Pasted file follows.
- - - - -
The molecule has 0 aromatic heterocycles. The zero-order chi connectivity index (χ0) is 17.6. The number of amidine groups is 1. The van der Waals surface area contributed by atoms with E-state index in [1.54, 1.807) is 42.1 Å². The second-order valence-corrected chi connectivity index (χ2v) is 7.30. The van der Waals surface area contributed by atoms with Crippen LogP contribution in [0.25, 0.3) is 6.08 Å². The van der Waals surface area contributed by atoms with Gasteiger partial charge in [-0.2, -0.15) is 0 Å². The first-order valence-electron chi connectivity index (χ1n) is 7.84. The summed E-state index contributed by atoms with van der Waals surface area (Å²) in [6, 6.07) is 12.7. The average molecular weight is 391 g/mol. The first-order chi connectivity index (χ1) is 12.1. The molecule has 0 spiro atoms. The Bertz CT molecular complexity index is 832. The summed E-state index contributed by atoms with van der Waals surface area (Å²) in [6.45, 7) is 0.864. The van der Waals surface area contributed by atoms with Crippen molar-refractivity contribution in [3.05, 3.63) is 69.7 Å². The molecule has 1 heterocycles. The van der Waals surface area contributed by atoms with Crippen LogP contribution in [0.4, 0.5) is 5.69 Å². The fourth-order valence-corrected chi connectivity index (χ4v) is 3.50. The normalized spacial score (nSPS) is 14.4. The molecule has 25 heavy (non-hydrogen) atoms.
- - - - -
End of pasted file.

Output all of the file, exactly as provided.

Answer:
The molecule has 0 aromatic heterocycles. The zero-order chi connectivity index (χ0) is 17.6. The number of amidine groups is 1. The van der Waals surface area contributed by atoms with E-state index in [1.54, 1.807) is 42.1 Å². The second-order valence-corrected chi connectivity index (χ2v) is 7.30. The van der Waals surface area contributed by atoms with Crippen LogP contribution in [0.25, 0.3) is 6.08 Å². The van der Waals surface area contributed by atoms with Gasteiger partial charge in [-0.2, -0.15) is 0 Å². The first-order valence-electron chi connectivity index (χ1n) is 7.84. The summed E-state index contributed by atoms with van der Waals surface area (Å²) in [6, 6.07) is 12.7. The average molecular weight is 391 g/mol. The first-order chi connectivity index (χ1) is 12.1. The molecule has 0 spiro atoms. The Bertz CT molecular complexity index is 832. The summed E-state index contributed by atoms with van der Waals surface area (Å²) in [6.45, 7) is 0.864. The van der Waals surface area contributed by atoms with Crippen molar-refractivity contribution in [3.05, 3.63) is 69.7 Å². The molecule has 1 heterocycles. The van der Waals surface area contributed by atoms with Crippen LogP contribution in [0.4, 0.5) is 5.69 Å². The fourth-order valence-corrected chi connectivity index (χ4v) is 3.50. The normalized spacial score (nSPS) is 14.4. The molecule has 25 heavy (non-hydrogen) atoms.